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15th Sunday in Ordinary Time — What Does It Mean to Be a Good Neighbor?


“Jesus replied, ‘A man fell victim to robbers as he went down from Jerusalem to Jericho. They stripped and beat him and went off leaving him half-dead. A priest happened to be going down that road, but when he saw him, he passed by on the opposite side. Likewise a Levite came to the place, and when he saw him, he passed by on the opposite side. But a Samaritan traveler who came upon him was moved with compassion at the sight. He approached the victim, poured oil and wine over his wounds and bandaged them. Then he lifted him up on his own animal, took him to an inn, and cared for him. The next day he took out two silver coins and gave them to the innkeeper with the instruction, “Take care of him. If you spend more than what I have given you, I shall repay you on my way back.” Which of these three, in your opinion, was neighbor to the robbers’ victim?’ He answered, ‘The one who treated him with mercy.’ Jesus said to him, ‘Go and do likewise’” (Luke 10:30-37).
 
In the parable of the good Samaritan, Jesus challenges us in at least three ways: how close we should get to suffering, how generously we should respond, and how inclusive our compassion should be.
 
First, notice that the priest and Levite crossed the road so that they wouldn’t have to get too close to the injured man who may have appeared to be dead. Touching a dead body would render them unsuitable for service to God. But perhaps they kept their distance so they could avoid seeing that wounded man. The good Samaritan’s behavior, however, challenges us to move toward suffering rather than away from it. When we engage life “up close and personal,” with open eyes and open hearts, we are much more likely to be moved to compassionate action.
 
The second challenge the good Samaritan poses for us is to question how generous our compassionate action should be. In many situations, it’s not enough to make donations of cash, food, or clothes; send a sympathy card; or promise to pray for others. The good Samaritan personally comforted the injured man, transported him to a safe haven, paid for his care, and promised to return to see if more was needed. The Samaritan may have arrived late at his original destination, but sometimes God has other destinations in mind for us.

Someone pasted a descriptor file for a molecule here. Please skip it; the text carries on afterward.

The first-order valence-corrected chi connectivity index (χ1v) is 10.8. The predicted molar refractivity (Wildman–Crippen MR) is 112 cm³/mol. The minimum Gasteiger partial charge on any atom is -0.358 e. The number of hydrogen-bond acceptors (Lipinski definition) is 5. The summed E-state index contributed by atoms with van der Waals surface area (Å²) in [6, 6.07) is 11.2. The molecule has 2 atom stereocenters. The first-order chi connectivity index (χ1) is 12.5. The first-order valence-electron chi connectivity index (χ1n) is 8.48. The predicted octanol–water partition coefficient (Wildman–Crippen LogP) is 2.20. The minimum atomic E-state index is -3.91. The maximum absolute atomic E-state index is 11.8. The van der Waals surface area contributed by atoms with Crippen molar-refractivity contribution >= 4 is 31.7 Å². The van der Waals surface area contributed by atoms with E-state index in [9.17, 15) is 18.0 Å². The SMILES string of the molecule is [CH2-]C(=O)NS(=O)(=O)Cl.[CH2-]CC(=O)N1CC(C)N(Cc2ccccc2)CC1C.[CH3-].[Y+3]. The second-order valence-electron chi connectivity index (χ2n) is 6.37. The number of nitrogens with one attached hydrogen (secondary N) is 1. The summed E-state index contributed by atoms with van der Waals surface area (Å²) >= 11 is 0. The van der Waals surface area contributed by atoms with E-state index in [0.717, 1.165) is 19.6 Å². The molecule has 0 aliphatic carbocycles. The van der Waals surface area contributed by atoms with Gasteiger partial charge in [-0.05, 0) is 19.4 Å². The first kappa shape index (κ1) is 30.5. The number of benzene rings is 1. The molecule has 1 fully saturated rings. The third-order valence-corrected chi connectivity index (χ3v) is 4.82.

Third, using the good Samaritan as his example, Jesus underlines his constant teaching that the test of Christian love is not how much we love those who love us, but how much we love those who don’t love us. Jesus’ disciples are to respond to the example of the good Samaritan by imitating their master’s embrace of all people. We are called to extend our compassion to our “enemies”: those who get on our nerves, those who sometimes insult us, those who can’t repay us, those who often disagree with us, as well as those who seek to hurt us.
 
It takes just this kind of inclusive compassion to break down the barriers to the full realization of God’s beloved community.
 
– How can you move out of your comfort zone, and to whom could you respond with compassion?
 
Adapted from PrayerTime: Faith-Sharing Reflections on the Sunday Gospels, available at the RENEW International store
 
Graphic by Dinah Roe Kendall.

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One Response to “15th Sunday in Ordinary Time — What Does It Mean to Be a Good Neighbor?”


 
  1. John Bartelloni says:

    My parish (http://saintpetersdc.org) in the District of Columbia is located just blocks from the Capitol. One might cross paths with a Congressional staffer or a homeless person.

    Father Riffle, in preaching his homily two weeks ago, urged those in attendance not just to act as the Good Samaritan had done, but to acknowledge that just like the victim described in this Gospel, we are broken and need to be healed.

    In January, 2011, I learned that deep inside my body a cancerous tumor was growing rapidly. `I received 39 radiation treatments and two years of hormone injections.

    For me to live, part of me had to die. I am not referring to just the tumor. No, I needed to look hard at my attitude toward life.

    The physical changes as a result of treatment were very disheartening. I sank into depression.

    I remain indebted to family and friends who went the extra mile as I healed. The process continues, but I am getting stronger daily.

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